Sarah, Sarah Comedy/Satire; Drama 4 (2m, 2f) View Details Compare
Short
Synopsis

In Toronto, 1961, Sarah Grosberg prepares tea she will serve to her future daughter-in-law, eighteen-year-old Rochelle Bloom. Vincent, her Polish housekeeper arrives, puts on his dress (he cleans in drag), and gets to work. Rochelle arrives, and Sarah begins questioning her. Sarah does not think she is good enough for her son, Artie. Rochelle is poor, her family has terrible genes, but worst of all, they live in a house but can't afford to pay for the wedding. Rochelle stands up for her family and for her love for Artie, whom she will support while he is finishing his philosophy degree. Philosophy? Sarah thinks her son is studying dentistry. Just then, Artie arrives. Sarah confronts him and demands that Rochelle give him his ring back. At this, Vincent interferes and confronts Sarah about her own past. She does not come from a rich, educated family in the old country but is an abandoned orphan. Sarah, broken and ashamed, begs Artie not to ever tell anyone her terrible secret. Act Two jumps forward forty years to the industrial city of Hefei, China, where Jeannie Grosberg, Sarah's single granddaughter has come with her father Arthur (Artie, all grown up) to adopt a baby, whom she will name Sarah, after her grandmother. After she gets the baby, she calls her mother and worriedly tells her that Sarah is sick and weak. Another couple, Miles and Maggie, goes to the orphanage and brings back information about Sarah. But Arthur will have nothing of it. He thinks that Jeannie should give the baby back. Late at night, Jeannie stands up to him, and Arthur finally accepts the baby as his granddaughter. On the Great Wall of China, Arthur speaks to Sarah about the woman she is named for. Sarah, from Act One, appears. Arthur tells his mother not to be ashamed. Sarah holds Sarah.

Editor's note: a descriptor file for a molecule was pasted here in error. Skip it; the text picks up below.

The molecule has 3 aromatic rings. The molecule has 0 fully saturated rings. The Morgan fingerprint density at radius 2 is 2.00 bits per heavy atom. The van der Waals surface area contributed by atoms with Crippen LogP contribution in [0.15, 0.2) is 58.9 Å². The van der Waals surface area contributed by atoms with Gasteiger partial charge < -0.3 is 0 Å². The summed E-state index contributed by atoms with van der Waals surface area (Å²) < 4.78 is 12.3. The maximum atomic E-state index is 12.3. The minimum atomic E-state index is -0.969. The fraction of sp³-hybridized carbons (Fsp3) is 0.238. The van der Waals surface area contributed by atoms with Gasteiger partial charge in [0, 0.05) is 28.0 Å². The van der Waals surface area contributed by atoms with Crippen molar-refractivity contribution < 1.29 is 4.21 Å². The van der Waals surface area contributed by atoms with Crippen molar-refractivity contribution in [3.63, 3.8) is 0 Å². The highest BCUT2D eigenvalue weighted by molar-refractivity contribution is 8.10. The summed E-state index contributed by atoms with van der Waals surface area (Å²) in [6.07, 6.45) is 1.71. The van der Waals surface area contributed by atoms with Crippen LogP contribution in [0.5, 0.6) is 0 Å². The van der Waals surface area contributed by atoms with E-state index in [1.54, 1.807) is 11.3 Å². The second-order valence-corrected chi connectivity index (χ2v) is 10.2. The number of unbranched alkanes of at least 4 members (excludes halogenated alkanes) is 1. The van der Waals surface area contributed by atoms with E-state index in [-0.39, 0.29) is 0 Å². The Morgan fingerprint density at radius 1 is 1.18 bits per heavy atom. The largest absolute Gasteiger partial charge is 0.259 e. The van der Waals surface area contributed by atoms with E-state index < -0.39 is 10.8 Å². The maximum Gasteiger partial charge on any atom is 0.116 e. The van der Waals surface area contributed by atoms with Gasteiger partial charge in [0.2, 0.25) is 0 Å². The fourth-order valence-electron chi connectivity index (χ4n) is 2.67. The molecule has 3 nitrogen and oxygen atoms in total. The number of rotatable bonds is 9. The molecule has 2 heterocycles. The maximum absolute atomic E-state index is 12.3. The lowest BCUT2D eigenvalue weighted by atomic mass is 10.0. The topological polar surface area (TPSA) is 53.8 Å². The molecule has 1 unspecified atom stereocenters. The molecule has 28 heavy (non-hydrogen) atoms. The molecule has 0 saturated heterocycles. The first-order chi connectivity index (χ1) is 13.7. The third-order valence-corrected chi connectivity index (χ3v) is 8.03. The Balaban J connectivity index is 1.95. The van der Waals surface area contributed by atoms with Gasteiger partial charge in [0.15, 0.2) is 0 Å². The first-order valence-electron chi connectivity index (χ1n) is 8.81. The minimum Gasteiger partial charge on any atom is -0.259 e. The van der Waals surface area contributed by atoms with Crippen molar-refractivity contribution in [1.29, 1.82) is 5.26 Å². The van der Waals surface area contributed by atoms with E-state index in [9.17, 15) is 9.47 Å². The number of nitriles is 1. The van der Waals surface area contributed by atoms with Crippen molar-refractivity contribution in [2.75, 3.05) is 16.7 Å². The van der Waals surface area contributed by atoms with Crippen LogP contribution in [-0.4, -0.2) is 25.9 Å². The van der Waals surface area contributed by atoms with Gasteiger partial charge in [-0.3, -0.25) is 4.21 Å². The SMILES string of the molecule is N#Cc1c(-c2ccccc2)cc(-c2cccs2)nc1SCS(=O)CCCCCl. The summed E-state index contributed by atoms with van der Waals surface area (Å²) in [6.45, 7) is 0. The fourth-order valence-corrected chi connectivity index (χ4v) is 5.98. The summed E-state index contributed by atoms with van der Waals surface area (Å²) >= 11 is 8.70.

"Deftly written, a pleasure to watch. Mr. Goldfarb is an audience-friendly writer." —NY Times. "A comedy-drama of the first order, as moving as it is funny, exploring remote corners within the familiar, thus managing to be both readily recognizable and totally new—if your eyes remain dry, there must be something wrong with your lachrymal glands…An expert blend of humor and pathos, giving the four actors a chance to play quite different roles with equal expertise." —NY Magazine. "The playwright is a sensitive observer of the conflicting responsibilities of parenthood, and the way emotional burdens from childhood play out in adult lives, writing natural, understated dialogue that gently draws out the plays themes." —Variety. "A gently humorous, thoughtful and ultimately moving examination of how families are linked across generations and continents. Goldfarb's play covers a lot of miles, but it's emotionally grounded in a very small, personal space: the tender, yet often tempestuous relationships between parent and child."

—Associated Press.     

Showing 1 - 4 of 4
No. of results per page
First  |  Page  1  |   Last
Compare

Compare (up to 3 items)

Start
Comparison